It’s 10 A.M. I just woke up to open my computer.
I am working in a city in Mexico. During the day, I design landing pages, write articles, and create blogs.
I have been doing this for a year now.
It can be once a day. Or once a week. My chief occasionally calls me to fix some work issues. But generally, we solve everything from the computer.
We use a to-do app. We upload everything to Dropbox, and we handle the accounts passwords in 1Password.
It is increasingly clear to me that what I do is the future of work.
The future of work
Two powerful forces are shaping the future of work: The growing adoption of artificial intelligence in the workplace, and the expansion of the workforce to include both on- and off-balance-sheet talent.
The impact of automation will continue to drive us to have more creative jobs. And to cut off specialization. Mechanical work is in the process of automation, but so are the professions.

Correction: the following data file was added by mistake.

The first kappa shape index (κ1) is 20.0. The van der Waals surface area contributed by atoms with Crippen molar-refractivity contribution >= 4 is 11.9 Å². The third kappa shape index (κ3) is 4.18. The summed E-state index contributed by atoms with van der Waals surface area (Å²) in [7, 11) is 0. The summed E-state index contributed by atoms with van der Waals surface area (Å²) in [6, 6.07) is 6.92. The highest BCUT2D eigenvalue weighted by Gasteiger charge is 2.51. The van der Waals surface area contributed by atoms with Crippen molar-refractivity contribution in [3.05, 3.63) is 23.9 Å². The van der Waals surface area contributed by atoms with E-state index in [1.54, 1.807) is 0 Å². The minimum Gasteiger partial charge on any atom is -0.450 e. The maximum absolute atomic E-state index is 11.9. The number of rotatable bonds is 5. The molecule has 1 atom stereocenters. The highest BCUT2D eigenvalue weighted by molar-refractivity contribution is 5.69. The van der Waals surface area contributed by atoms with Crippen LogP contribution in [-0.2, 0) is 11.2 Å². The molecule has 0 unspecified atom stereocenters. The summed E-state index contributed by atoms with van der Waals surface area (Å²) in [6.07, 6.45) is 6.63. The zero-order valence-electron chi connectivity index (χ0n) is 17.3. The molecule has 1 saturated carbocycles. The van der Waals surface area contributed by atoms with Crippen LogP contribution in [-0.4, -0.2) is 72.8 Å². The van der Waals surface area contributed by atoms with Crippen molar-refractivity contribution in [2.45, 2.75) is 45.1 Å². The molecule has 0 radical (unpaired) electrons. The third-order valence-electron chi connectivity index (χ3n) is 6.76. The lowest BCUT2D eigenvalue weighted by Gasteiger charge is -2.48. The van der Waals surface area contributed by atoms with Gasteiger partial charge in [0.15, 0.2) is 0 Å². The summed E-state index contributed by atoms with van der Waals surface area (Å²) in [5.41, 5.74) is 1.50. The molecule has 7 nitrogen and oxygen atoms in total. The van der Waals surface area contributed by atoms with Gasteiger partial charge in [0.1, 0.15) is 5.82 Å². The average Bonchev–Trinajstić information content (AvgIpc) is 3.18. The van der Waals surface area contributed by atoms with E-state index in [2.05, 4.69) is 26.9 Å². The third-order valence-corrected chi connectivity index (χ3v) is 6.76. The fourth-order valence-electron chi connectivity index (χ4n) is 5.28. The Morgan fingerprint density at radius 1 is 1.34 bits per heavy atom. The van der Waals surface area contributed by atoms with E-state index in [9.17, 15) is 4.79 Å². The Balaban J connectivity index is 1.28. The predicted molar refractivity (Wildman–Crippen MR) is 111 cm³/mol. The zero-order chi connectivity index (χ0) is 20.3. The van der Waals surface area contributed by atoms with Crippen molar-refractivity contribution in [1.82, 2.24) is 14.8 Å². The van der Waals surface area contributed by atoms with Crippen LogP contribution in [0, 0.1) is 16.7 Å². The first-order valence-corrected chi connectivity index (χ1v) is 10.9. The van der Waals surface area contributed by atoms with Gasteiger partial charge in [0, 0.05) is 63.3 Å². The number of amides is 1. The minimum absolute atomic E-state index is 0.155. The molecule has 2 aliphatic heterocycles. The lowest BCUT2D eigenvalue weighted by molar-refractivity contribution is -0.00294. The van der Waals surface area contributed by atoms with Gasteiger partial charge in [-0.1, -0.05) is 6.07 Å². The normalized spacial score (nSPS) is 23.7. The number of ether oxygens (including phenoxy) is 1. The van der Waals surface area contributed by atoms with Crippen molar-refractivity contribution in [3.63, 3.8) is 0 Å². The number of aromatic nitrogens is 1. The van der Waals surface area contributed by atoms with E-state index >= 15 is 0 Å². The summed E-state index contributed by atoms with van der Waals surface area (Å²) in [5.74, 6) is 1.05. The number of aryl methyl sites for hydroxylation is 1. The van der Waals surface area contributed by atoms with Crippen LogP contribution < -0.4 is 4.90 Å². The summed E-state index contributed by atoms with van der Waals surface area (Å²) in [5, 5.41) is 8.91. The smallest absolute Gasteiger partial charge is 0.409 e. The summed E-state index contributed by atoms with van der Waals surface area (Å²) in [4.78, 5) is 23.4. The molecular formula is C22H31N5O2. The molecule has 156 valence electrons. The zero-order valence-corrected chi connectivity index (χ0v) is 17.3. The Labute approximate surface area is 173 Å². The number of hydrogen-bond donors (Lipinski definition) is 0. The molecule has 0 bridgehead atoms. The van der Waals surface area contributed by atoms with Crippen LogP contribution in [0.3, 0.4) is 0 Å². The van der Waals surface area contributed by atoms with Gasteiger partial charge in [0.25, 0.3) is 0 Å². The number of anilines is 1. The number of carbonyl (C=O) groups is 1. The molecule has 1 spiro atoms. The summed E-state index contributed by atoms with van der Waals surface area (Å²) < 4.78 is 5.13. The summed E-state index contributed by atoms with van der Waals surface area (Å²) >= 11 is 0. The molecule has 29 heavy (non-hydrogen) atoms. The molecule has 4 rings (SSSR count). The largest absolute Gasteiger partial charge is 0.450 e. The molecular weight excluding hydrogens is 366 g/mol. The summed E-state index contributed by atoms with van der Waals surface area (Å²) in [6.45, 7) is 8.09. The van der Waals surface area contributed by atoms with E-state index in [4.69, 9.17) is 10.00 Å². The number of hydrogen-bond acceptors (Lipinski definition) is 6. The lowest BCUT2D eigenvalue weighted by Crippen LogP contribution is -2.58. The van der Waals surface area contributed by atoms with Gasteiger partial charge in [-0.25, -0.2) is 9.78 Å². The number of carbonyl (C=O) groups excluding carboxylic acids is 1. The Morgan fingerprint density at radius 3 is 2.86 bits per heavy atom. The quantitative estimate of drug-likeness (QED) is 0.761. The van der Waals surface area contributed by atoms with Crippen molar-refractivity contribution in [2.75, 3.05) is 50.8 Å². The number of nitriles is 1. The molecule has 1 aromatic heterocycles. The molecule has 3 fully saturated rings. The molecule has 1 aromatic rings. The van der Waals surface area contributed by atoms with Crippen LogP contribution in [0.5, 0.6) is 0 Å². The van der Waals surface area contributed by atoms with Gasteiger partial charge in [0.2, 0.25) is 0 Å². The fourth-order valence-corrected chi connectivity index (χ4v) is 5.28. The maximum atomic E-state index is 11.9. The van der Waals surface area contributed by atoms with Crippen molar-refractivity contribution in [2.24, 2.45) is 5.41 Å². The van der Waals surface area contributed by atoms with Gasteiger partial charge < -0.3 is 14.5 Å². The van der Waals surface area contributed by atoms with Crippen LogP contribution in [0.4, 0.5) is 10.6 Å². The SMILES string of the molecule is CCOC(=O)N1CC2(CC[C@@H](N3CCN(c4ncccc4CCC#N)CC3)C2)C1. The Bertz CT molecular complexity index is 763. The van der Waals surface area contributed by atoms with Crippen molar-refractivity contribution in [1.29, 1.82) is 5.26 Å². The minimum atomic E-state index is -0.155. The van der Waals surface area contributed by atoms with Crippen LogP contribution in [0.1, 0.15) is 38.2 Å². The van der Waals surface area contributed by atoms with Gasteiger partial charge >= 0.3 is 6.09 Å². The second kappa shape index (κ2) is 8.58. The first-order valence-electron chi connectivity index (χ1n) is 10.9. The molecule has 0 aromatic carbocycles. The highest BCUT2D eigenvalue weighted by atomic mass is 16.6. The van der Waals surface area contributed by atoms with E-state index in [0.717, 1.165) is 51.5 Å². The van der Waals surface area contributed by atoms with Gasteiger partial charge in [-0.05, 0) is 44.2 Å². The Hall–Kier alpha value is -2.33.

That evolution requires to develop specific knowledge. And to learn things we don’t know: how to start a business, how to invest in companies, how to work from home.
In my case, I studied marketing. Now I’m doing web design. And I have plans to learn to code.
The future of work is learning anything we can.
If you are not willing to expand your knowledge, the future of work will end your career.
Learn things you never thought you would learn. If you are an engineer, learn marketing. If you are an accountant, learn to code. If you are an architect, learn how to make a podcast.
The future of work is this: to change, to learn, to do everything.
Some useful links: Why Naval Ravikant Thinks Remote Work Is The Future